Back to Basics: Homemade Organic Kale Chips
Kale chips are a delicious anytime snack and healthy alternative to junk food & store bought chips.
It took me a long time of hearing about Kale Chips before I actually took the plunge and made my own. A leafy green as a chip? It just didn’t make much sense to me, but I knew it was definitely a healthy snack… and for that reason alone, I wanted to try it.
So I did! And here’s how:
First, grab a bunch of organic kale:
Wash the kale thoroughly. Dirt is usually trapped within the leaves/close to stem, so make sure you remove all of the dirt. Then, rip or cut the leaves from the stem. After you wash the leaves, it is important to thoroughly dry them! — spin in a salad spinner and pat dry with paper towels. If you don’t have a salad spinner, toss the leaves and dry well with paper towels. Your kale should be mostly dry/as dry as you can get it. If it’s wet, it will not become crispy like it should when you bake it.
After your kale is washed and dried, toss kale with approx 2 tablespoons of olive oil (depending on how much kale you’re using…use your own judgement. You don’t want your leaves to be saturated with oil, just lightly coated).
*somewhere in here, preheat oven to 350 degrees*
Sprinkle salt over leaves to taste. Don’t go crazy with the salt! Once the kale bakes, it will shrink and the salt will be more concentrated. You can always add more at the end). Toss leaves.
Next, cover a baking sheet with aluminum foil and spread leaves in a single layer. It is best to not allow leaves to overlap. You’ll probably end up using multiple baking sheets, depending on how much kale was used.
Finally, put the kale in preheated oven for approx. 12 minutes (at 350 degrees, although you can get the same results by playing around with different times & temperatures). I usually bake let it go for about 8 minutes, then flip the leaves and finish up baking for another 4 minutes. The leaves should be crisp and dried out.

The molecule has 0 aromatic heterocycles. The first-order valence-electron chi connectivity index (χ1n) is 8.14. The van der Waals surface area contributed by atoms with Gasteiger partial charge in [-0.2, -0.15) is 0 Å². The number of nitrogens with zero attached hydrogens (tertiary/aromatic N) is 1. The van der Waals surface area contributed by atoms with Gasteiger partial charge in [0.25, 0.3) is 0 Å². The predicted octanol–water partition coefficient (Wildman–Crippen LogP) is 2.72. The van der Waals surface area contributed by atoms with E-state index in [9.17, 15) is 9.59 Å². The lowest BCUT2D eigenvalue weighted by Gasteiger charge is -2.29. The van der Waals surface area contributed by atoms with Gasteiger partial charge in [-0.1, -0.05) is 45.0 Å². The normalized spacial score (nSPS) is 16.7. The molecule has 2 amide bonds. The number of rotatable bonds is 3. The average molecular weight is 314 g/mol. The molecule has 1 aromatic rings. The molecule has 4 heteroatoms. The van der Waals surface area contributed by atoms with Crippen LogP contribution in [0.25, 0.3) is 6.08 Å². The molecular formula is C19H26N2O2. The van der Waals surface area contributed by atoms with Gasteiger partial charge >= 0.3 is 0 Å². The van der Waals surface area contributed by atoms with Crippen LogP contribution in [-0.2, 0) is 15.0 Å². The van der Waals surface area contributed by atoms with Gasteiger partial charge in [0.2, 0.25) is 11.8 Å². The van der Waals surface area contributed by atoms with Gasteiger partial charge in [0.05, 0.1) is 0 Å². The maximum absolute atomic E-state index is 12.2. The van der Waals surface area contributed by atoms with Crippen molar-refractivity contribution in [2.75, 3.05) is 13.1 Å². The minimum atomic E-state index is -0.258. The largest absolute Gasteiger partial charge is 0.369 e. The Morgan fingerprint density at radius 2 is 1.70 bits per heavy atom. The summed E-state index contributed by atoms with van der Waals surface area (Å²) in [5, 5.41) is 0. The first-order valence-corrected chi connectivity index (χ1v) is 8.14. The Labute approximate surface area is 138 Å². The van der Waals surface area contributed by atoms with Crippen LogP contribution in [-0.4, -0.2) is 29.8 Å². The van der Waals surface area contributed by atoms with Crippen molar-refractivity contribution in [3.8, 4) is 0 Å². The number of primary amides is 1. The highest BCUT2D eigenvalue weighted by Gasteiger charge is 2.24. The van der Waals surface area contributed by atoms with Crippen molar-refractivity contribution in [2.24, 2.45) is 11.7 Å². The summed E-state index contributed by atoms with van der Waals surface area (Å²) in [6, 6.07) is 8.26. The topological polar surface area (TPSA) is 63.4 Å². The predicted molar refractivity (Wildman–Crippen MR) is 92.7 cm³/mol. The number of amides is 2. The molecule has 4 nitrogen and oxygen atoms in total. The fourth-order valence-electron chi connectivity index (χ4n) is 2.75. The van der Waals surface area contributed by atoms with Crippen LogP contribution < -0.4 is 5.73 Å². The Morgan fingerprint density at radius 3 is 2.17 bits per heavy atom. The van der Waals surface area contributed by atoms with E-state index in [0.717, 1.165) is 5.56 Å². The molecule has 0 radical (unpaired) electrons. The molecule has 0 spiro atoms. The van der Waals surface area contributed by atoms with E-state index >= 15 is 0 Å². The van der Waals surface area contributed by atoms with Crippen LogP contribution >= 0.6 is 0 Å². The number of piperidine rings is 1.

The kale will be shriveled and darker, as pictured above. Watch the leaves closely while in the oven and don’t let them burn!
Done!! Seal in a large, ziplock bag.
Making Homemade Kale Chips is soo easy and literally takes about 15-20 minutes in total. DO IT!
Back to Basics: Homemade Granola Bars (Recipe #2)
This weeks Back to Basics post is a homemade, no-bake granola bar recipe. I’ve previously posted a homemade granola bar recipe here, along with a short explanation on why it’s important to make your own rather than continue to eat store bought granola bars. Also, it’s important to remember to soak and dry all of your ingredients beforehand (I mentioned how I do this at the end of my previous granola bar recipe post). I always soak my ingredients in large batches so that I can have already soaked ingredients on hand for whenever I need to make another batch of granola bars (we need to have a constant supply of granola bars at all times in our house).
I decided to post a new granola bar recipe for this week’s post since I’ve been making different kinds of granola bars, and this one has become one of our favorites:
2.5 cups rolled oats (soaked & dried)
1.5 cups nuts and/or seeds (I used equal amounts of sunflower & pumpkin seeds - soaked & dried)
1/2 cup shredded coconut
1/2 cup raisins
6 tablespoons salted butter (organic, grass-fed!)
1/2 cup sugar (I use Sucanat or Rapadura)
1/2 teaspoon cinnamon
3 tablespoons honey (I use raw honey)